Yellow Thornbill, Acanthiza nana Click to enlarge image
Yellow Thornbill, Acanthiza nana Image: Chris Lindorff

Fast Facts

  • IUCN Conservation Status
  • Classification
  • Size Range
    10 cm

The Yellow Thornbill is found in open forests, woodlands and shrub lands throughout mainland eastern Australia. The average size is 10cm and it can be identified by its greenish-olive coloured back and white streaked cheeks and ears.

What do Yellow Thornbills look like?


The Yellow Thornbill is a small to medium-sized thornbill and is the most yellow of the thornbill group. It is greenish-olive on the back, with white streaking on the cheeks and ears, and has pale to bright yellow underparts. There is a reddish brown tone on the chin and throat. The young birds are similar but duller.

Where do Yellow Thornbills live?


The Yellow Thornbill is found in open forests, woodlands and shrublands which are dominated by Casuarinas, Acacias or paperbarks rather than eucalypts. Often seen in parks and gardens, preferring more established areas.


The Yellow Thornbill is found throughout mainland eastern Australia, from Atherton Tableland, Queensland to eastern South Australia.

What do Yellow Thornbills eat and how do they communicate?

Feeding and diet

The Yellow Thornbill feeds mainly on insects, but may sometimes eat seeds. They feed almost exclusively in the foliage of trees, most often Acacias, paperbarks, Casuarinas and native pines.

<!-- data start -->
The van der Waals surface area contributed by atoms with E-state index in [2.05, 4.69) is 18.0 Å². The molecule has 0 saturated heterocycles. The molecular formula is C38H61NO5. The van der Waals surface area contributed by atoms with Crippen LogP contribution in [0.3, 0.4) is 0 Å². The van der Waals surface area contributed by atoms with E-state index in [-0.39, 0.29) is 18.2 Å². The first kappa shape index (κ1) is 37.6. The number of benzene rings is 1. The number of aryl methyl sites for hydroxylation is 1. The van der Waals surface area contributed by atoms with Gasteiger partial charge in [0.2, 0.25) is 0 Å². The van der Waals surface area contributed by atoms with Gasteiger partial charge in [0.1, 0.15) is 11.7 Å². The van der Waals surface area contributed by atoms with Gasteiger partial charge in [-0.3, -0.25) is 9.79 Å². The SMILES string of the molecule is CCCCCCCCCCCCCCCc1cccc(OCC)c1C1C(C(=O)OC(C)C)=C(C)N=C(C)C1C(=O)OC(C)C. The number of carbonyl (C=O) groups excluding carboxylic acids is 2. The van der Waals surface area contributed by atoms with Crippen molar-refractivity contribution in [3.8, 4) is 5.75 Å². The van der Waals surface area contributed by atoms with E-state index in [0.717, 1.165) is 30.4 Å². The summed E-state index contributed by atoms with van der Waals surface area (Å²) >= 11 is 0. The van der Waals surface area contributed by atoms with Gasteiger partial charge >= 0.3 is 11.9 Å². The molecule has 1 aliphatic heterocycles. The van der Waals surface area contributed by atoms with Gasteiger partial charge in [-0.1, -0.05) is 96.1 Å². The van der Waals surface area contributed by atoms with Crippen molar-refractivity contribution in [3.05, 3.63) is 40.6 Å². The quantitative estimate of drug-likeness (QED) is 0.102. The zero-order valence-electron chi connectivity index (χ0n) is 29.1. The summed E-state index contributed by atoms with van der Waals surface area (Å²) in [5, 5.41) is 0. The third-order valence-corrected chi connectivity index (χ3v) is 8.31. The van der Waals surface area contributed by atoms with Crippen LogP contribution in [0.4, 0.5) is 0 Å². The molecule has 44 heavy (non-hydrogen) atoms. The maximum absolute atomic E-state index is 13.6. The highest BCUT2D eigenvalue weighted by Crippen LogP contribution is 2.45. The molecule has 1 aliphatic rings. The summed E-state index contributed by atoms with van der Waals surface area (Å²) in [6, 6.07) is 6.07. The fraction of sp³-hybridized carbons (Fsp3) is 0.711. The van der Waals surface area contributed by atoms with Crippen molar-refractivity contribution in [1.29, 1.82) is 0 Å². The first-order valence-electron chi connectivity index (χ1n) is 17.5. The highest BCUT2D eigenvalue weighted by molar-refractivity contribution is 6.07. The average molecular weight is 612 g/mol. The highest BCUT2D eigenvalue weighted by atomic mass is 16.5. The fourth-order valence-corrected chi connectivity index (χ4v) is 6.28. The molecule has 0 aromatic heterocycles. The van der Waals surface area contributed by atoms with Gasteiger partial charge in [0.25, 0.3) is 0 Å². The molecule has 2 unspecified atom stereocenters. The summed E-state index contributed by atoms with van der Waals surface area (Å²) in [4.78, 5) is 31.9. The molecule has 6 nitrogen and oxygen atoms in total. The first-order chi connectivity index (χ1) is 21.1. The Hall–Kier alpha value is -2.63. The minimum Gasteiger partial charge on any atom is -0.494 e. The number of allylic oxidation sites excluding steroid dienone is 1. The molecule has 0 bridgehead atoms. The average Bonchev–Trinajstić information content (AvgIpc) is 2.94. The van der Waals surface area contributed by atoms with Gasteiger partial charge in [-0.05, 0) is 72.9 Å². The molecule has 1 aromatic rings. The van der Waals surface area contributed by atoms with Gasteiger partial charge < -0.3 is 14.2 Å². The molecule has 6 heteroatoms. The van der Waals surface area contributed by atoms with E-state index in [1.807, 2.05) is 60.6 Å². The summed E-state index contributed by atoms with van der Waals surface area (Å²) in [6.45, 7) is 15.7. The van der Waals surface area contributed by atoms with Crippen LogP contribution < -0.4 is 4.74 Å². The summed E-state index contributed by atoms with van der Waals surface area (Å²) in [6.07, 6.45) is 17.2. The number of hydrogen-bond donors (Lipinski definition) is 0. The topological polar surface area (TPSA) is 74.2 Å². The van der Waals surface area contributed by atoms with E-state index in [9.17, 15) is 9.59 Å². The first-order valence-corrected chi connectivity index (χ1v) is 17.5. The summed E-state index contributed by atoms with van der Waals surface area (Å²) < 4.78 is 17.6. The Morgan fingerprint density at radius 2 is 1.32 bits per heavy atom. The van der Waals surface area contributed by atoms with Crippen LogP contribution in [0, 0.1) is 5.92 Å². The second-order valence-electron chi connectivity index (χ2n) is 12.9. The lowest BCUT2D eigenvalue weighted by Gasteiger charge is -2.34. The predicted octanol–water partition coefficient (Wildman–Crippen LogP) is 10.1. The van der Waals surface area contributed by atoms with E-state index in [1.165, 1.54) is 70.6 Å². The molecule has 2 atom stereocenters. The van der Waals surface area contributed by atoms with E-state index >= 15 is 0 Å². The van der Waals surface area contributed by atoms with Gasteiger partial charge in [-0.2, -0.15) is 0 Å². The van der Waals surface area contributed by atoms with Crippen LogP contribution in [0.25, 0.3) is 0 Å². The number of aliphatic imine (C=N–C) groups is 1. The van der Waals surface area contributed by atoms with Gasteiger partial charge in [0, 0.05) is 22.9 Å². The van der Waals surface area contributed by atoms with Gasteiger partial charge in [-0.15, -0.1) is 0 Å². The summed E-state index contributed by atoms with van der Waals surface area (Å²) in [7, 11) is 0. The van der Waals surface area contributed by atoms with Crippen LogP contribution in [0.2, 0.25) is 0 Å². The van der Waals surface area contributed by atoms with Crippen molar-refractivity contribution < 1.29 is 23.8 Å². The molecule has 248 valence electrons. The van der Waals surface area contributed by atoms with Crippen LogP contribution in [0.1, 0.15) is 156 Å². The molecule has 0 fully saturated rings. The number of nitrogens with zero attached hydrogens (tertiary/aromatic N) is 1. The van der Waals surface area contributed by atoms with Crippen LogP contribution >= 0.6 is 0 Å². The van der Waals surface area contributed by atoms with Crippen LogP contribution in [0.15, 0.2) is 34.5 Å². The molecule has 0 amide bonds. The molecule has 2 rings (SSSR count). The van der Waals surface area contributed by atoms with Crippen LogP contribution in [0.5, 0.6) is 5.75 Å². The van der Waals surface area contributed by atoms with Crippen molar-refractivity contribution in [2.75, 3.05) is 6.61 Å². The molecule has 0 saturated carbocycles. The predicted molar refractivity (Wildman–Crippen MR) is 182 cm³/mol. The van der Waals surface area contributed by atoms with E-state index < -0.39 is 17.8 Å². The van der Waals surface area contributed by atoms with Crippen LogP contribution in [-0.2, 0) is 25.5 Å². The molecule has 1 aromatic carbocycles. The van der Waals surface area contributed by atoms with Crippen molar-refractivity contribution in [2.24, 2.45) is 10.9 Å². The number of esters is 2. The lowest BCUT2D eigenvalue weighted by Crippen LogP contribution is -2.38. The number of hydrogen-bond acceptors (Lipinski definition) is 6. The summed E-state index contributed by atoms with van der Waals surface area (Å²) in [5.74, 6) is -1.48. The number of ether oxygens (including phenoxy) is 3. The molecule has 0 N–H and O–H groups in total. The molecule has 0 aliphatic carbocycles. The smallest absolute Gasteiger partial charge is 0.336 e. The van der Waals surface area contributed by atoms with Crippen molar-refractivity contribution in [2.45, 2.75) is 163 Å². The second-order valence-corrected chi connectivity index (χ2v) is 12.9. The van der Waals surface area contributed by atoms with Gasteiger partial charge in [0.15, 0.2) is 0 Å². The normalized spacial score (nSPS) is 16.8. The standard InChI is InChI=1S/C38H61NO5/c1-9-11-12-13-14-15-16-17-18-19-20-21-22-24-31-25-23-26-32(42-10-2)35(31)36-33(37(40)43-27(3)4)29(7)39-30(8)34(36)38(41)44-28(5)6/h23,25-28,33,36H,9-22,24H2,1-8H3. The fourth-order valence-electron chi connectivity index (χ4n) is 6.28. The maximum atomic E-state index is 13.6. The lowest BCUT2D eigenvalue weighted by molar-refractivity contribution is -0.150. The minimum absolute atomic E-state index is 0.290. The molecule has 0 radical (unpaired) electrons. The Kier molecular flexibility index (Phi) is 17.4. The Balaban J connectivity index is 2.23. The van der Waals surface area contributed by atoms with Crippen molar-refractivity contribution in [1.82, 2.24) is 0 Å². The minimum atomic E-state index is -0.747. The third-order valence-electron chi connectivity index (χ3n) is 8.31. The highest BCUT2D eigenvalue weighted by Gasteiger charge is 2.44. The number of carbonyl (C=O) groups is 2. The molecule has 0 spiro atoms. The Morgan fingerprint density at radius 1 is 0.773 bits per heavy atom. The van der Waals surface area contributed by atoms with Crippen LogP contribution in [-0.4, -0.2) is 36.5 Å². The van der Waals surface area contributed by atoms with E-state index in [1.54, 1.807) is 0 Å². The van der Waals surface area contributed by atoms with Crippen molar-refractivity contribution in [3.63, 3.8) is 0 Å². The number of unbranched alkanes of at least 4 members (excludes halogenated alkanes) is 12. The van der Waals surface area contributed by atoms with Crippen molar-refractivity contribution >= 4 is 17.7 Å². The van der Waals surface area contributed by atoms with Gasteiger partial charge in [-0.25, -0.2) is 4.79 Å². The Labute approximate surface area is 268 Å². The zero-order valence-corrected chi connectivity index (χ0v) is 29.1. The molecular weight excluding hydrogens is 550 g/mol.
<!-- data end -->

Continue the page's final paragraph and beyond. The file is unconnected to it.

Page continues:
Harsh, scratchy two-note calls: 'tzid-id' or 'tzid-id, tis-tis'.

What are Yellow Thornbills breeding behaviours?

Breeding Behaviour/s

Breeding pairs of Yellow Thornbills may sometimes have helpers to assist them with feeding the young. Females build a rounded domed nest, with a narrow, hooded entrance near the top, out of grasses, bark and other materials, lining it with feathers, fur or soft plant down. The nest is usually in twigs of upper tree branches. The female incubates the eggs alone, but both parents (and possibly helpers) feed the young.

Breeding Season: July to March.

Are Yellow Thornbills endangered?

Economic/social impacts

Researchers found that the Yellow Thornbill was not found in newer urban developments in one study, but was found in more established areas.